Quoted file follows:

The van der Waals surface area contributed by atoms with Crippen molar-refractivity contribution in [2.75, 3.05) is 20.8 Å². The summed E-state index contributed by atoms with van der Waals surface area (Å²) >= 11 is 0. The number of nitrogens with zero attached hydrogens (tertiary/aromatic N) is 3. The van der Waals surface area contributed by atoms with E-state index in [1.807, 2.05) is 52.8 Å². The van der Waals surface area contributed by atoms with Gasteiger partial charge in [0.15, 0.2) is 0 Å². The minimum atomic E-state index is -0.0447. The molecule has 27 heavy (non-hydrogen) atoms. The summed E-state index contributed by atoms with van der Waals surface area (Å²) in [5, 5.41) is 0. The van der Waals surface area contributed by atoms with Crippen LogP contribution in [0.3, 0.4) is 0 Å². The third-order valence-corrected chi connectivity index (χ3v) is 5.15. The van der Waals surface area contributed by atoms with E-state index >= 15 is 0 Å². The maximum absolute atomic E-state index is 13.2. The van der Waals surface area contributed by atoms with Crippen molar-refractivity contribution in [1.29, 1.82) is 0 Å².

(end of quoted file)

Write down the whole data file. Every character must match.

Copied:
The van der Waals surface area contributed by atoms with Crippen molar-refractivity contribution in [2.75, 3.05) is 20.8 Å². The summed E-state index contributed by atoms with van der Waals surface area (Å²) >= 11 is 0. The number of nitrogens with zero attached hydrogens (tertiary/aromatic N) is 3. The van der Waals surface area contributed by atoms with E-state index in [1.807, 2.05) is 52.8 Å². The van der Waals surface area contributed by atoms with Gasteiger partial charge in [0.15, 0.2) is 0 Å². The minimum atomic E-state index is -0.0447. The molecule has 27 heavy (non-hydrogen) atoms. The summed E-state index contributed by atoms with van der Waals surface area (Å²) in [5, 5.41) is 0. The van der Waals surface area contributed by atoms with Crippen LogP contribution in [0.3, 0.4) is 0 Å². The third-order valence-corrected chi connectivity index (χ3v) is 5.15. The van der Waals surface area contributed by atoms with E-state index >= 15 is 0 Å². The maximum absolute atomic E-state index is 13.2. The van der Waals surface area contributed by atoms with Crippen molar-refractivity contribution in [1.29, 1.82) is 0 Å².